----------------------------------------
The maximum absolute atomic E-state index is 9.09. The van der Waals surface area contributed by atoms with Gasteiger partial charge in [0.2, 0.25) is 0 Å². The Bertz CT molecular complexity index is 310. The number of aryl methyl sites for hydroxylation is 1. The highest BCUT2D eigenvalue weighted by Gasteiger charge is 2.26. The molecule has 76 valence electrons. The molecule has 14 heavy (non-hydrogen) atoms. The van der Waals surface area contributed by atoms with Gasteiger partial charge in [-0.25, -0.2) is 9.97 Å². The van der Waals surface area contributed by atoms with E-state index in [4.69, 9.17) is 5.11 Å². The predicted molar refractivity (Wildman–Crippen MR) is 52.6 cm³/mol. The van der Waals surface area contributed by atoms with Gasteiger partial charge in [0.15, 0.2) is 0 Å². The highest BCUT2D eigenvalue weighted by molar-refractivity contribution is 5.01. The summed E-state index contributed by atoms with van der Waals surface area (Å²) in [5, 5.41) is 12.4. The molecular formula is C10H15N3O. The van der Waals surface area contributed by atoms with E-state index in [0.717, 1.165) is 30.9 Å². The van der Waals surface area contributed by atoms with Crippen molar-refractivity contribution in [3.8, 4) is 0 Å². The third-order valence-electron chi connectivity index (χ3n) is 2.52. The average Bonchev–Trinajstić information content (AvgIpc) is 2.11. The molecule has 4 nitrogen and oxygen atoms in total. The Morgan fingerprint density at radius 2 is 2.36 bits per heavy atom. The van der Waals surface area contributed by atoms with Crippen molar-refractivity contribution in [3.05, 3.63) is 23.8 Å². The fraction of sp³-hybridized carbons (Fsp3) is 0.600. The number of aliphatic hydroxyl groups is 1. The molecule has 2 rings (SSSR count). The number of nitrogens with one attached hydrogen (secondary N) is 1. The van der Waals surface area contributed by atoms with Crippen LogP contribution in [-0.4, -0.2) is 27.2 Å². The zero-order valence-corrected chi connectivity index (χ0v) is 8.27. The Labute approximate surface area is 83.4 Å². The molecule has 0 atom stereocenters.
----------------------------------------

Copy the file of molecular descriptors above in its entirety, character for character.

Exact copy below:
The maximum absolute atomic E-state index is 9.09. The van der Waals surface area contributed by atoms with Gasteiger partial charge in [0.2, 0.25) is 0 Å². The Bertz CT molecular complexity index is 310. The number of aryl methyl sites for hydroxylation is 1. The highest BCUT2D eigenvalue weighted by Gasteiger charge is 2.26. The molecule has 76 valence electrons. The molecule has 14 heavy (non-hydrogen) atoms. The van der Waals surface area contributed by atoms with Gasteiger partial charge in [-0.25, -0.2) is 9.97 Å². The van der Waals surface area contributed by atoms with E-state index in [4.69, 9.17) is 5.11 Å². The predicted molar refractivity (Wildman–Crippen MR) is 52.6 cm³/mol. The van der Waals surface area contributed by atoms with Gasteiger partial charge in [0.15, 0.2) is 0 Å². The highest BCUT2D eigenvalue weighted by molar-refractivity contribution is 5.01. The summed E-state index contributed by atoms with van der Waals surface area (Å²) in [5, 5.41) is 12.4. The molecular formula is C10H15N3O. The van der Waals surface area contributed by atoms with E-state index in [0.717, 1.165) is 30.9 Å². The van der Waals surface area contributed by atoms with Crippen molar-refractivity contribution in [3.8, 4) is 0 Å². The third-order valence-electron chi connectivity index (χ3n) is 2.52. The average Bonchev–Trinajstić information content (AvgIpc) is 2.11. The molecule has 4 nitrogen and oxygen atoms in total. The Morgan fingerprint density at radius 2 is 2.36 bits per heavy atom. The van der Waals surface area contributed by atoms with Crippen molar-refractivity contribution in [3.05, 3.63) is 23.8 Å². The fraction of sp³-hybridized carbons (Fsp3) is 0.600. The number of aliphatic hydroxyl groups is 1. The molecule has 2 rings (SSSR count). The number of nitrogens with one attached hydrogen (secondary N) is 1. The van der Waals surface area contributed by atoms with Crippen LogP contribution in [-0.4, -0.2) is 27.2 Å². The zero-order valence-corrected chi connectivity index (χ0v) is 8.27. The Labute approximate surface area is 83.4 Å². The molecule has 0 atom stereocenters.